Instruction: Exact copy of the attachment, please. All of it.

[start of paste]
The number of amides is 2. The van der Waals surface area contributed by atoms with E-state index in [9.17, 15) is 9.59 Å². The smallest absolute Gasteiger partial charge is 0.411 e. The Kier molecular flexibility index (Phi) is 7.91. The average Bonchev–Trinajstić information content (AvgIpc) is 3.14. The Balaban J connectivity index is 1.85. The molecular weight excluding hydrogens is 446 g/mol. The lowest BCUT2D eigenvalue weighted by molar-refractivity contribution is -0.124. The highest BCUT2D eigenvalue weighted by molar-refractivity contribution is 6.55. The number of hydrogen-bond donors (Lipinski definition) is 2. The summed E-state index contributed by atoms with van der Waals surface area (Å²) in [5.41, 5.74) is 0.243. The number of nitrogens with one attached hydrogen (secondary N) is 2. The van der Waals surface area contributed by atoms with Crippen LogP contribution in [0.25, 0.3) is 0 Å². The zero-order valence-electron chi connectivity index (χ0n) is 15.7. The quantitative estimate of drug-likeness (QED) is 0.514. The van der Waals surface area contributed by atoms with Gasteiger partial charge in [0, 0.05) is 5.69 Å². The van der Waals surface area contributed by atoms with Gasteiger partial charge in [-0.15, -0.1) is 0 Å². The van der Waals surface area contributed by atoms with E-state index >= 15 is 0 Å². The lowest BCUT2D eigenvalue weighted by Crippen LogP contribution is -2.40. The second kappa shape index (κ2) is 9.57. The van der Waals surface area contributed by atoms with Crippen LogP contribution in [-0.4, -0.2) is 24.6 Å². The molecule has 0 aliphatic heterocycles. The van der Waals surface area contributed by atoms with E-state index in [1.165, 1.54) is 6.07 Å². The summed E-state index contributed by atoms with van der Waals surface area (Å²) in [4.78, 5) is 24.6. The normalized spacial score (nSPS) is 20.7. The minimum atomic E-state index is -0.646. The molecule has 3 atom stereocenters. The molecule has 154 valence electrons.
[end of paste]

The number of amides is 2. The van der Waals surface area contributed by atoms with E-state index in [9.17, 15) is 9.59 Å². The smallest absolute Gasteiger partial charge is 0.411 e. The Kier molecular flexibility index (Phi) is 7.91. The average Bonchev–Trinajstić information content (AvgIpc) is 3.14. The Balaban J connectivity index is 1.85. The molecular weight excluding hydrogens is 446 g/mol. The lowest BCUT2D eigenvalue weighted by molar-refractivity contribution is -0.124. The highest BCUT2D eigenvalue weighted by molar-refractivity contribution is 6.55. The number of hydrogen-bond donors (Lipinski definition) is 2. The summed E-state index contributed by atoms with van der Waals surface area (Å²) in [5.41, 5.74) is 0.243. The number of nitrogens with one attached hydrogen (secondary N) is 2. The van der Waals surface area contributed by atoms with Crippen LogP contribution in [0.25, 0.3) is 0 Å². The zero-order valence-electron chi connectivity index (χ0n) is 15.7. The quantitative estimate of drug-likeness (QED) is 0.514. The van der Waals surface area contributed by atoms with Gasteiger partial charge in [0, 0.05) is 5.69 Å². The van der Waals surface area contributed by atoms with Gasteiger partial charge in [-0.15, -0.1) is 0 Å². The van der Waals surface area contributed by atoms with E-state index >= 15 is 0 Å². The lowest BCUT2D eigenvalue weighted by Crippen LogP contribution is -2.40. The second kappa shape index (κ2) is 9.57. The van der Waals surface area contributed by atoms with Crippen LogP contribution in [-0.4, -0.2) is 24.6 Å². The molecule has 0 aliphatic heterocycles. The van der Waals surface area contributed by atoms with E-state index in [1.165, 1.54) is 6.07 Å². The summed E-state index contributed by atoms with van der Waals surface area (Å²) in [4.78, 5) is 24.6. The normalized spacial score (nSPS) is 20.7. The minimum atomic E-state index is -0.646. The molecule has 3 atom stereocenters. The molecule has 154 valence electrons.